From Goodreads: Rose has always felt out of place in her family, a wanderer in a bunch of homebodies. So when an enormous white bear mysteriously shows up and asks her to come away with him—in exchange for health and prosperity for her ailing family—she readily agrees. The bear takes Rose to a distant castle, where each night she is confronted with a mystery. In solving that mystery, she loses her heart, discovers her purpose, and realizes her travels have only just begun.
As familiar and moving as “Beauty and the Beast” and yet as fresh and original as only the best fantasy can be, East is a novel retelling of the classic tale “East of the Sun, West of the Moon,” a sweeping romantic epic in the tradition of Robin McKinley and Gail Carson Levine. *An ALA Top Ten Best Book for Young Adults.
Why it’s my type: This story was otherworldly. Set as it was in a place and time so far from my own, I was immediately transported, and held on tightly throughout the entire ancient-feeling journey.
I’ve yet to read the tale which it’s based upon, so it was totally unlike anything I’ve ever read before. The magic and creatures were original, but I accepted them, their ways and histories easily, as Pattou’s storytelling convinced me to. Even the ‘normal’ folklore (the directional beliefs, for example) readily accepted by the characters felt right somehow, despite its newness to me.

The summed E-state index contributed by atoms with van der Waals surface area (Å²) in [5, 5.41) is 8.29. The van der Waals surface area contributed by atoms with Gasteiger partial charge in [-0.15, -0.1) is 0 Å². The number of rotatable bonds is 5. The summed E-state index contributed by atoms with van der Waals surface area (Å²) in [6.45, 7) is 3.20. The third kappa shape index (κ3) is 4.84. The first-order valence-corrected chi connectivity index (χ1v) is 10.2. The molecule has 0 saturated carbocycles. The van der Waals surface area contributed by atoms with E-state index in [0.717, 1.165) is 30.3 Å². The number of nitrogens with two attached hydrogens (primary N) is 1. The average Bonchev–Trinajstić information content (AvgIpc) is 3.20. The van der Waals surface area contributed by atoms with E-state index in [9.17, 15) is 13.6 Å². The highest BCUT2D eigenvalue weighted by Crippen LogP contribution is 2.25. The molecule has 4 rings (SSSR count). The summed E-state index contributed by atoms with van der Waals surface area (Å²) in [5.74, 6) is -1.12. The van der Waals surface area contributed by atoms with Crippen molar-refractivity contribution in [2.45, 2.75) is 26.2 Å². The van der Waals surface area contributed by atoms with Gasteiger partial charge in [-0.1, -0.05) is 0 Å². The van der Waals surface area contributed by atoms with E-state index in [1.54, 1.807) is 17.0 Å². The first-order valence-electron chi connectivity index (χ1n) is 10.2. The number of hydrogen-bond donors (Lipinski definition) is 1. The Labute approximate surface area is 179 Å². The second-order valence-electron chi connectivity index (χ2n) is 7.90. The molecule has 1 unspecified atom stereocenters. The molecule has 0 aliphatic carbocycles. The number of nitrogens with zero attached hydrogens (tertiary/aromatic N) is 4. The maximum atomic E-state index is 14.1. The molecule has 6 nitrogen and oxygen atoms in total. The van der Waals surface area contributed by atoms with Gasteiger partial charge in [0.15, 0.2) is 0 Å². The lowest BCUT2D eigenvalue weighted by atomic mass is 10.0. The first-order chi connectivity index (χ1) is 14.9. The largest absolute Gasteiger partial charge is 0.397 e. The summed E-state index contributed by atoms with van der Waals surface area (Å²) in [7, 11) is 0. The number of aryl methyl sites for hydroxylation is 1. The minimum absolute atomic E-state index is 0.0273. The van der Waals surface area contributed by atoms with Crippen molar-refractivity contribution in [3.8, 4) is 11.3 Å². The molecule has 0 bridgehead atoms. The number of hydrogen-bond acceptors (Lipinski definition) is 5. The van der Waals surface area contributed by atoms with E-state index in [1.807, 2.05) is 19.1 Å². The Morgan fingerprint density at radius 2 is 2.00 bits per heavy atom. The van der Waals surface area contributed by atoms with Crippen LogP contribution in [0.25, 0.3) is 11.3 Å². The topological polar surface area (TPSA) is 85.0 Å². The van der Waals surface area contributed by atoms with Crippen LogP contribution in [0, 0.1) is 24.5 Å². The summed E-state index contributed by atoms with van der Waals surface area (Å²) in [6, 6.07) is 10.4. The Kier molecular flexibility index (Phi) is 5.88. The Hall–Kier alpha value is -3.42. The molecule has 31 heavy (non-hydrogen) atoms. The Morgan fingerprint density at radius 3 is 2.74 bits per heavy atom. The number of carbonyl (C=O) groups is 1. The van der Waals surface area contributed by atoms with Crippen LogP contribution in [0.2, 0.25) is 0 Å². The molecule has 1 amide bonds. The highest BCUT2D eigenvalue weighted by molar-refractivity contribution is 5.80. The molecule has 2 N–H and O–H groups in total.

Rose was one spunky lady, just the way I like my protagonists. She could not be tamed. And I think one word in particular aptly captures her (which just so happens to be one of my favorites): wanderlust.
The whole epic was wanderlustful. And it was an epic. After coming across so many series’ nowadays, it was nice to read a full, and fully-satisfying standalone story.
It’s told with alternating narrators, and they and their voices are all well developed. Especially intriguing is a certain female voice–who, to avoid spoilage–shall remain nameless. Ahem, it’s not Rose. Ironically, this female’s voice is also why I found the story just a smidge wanting in the end. I just wanted more answers from her.
Even so, East is an engrossing tale–with magic, mystery and travel, and one I was definitely sad to see end.
Standout script: “At last we came to the ice bridge. . . . The sun was peering over the line of the horizon and its light caused the ice bridge to glitter, hurting our eyes, even with snow goggles. . . . Through my icicle-rimmed eyelashes, with the light dancing on it, I thought I could see all the colors of the rainbow. And it was a perfect arc, like a rainbow of molten light. . . .
As we skied down the slope toward the bridge, I thought of Bifrost, the rainbow bridge that connected the world of man to Asgard, the home of the gods.”
Recommendation: This read is like that backpacking trip through Europe you’ve always wanted to try but are not sure you’ll ever get around to for one reason or another; here you can get around to it from the comfort of your favorite reading spot. You’ll be in inspired by Rose’s courage and spontaneity. It’s like a movie fairy tale’s bigger and cooler bookish counterpart. Highly recommended.
Published May 2005 by Harcourt Children’s Books.